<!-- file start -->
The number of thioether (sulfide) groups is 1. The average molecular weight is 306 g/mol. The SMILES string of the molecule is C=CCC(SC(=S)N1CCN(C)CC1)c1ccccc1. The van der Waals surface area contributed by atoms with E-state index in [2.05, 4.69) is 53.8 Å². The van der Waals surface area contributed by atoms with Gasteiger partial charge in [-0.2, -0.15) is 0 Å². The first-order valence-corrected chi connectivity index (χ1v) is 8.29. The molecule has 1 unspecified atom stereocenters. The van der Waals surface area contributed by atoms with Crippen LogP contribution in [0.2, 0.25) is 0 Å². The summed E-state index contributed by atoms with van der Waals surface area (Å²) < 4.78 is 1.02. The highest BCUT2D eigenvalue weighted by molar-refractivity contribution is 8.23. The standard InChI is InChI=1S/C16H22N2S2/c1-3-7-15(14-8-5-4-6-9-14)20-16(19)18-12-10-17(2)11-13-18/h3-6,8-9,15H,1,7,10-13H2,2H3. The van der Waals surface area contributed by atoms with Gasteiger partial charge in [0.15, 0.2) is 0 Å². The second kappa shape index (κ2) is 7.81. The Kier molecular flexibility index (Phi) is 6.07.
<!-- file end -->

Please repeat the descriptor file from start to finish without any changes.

The number of thioether (sulfide) groups is 1. The average molecular weight is 306 g/mol. The SMILES string of the molecule is C=CCC(SC(=S)N1CCN(C)CC1)c1ccccc1. The van der Waals surface area contributed by atoms with E-state index in [2.05, 4.69) is 53.8 Å². The van der Waals surface area contributed by atoms with Gasteiger partial charge in [-0.2, -0.15) is 0 Å². The first-order valence-corrected chi connectivity index (χ1v) is 8.29. The molecule has 1 unspecified atom stereocenters. The van der Waals surface area contributed by atoms with Crippen LogP contribution in [0.2, 0.25) is 0 Å². The summed E-state index contributed by atoms with van der Waals surface area (Å²) < 4.78 is 1.02. The highest BCUT2D eigenvalue weighted by molar-refractivity contribution is 8.23. The standard InChI is InChI=1S/C16H22N2S2/c1-3-7-15(14-8-5-4-6-9-14)20-16(19)18-12-10-17(2)11-13-18/h3-6,8-9,15H,1,7,10-13H2,2H3. The van der Waals surface area contributed by atoms with Gasteiger partial charge in [0.15, 0.2) is 0 Å². The second kappa shape index (κ2) is 7.81. The Kier molecular flexibility index (Phi) is 6.07.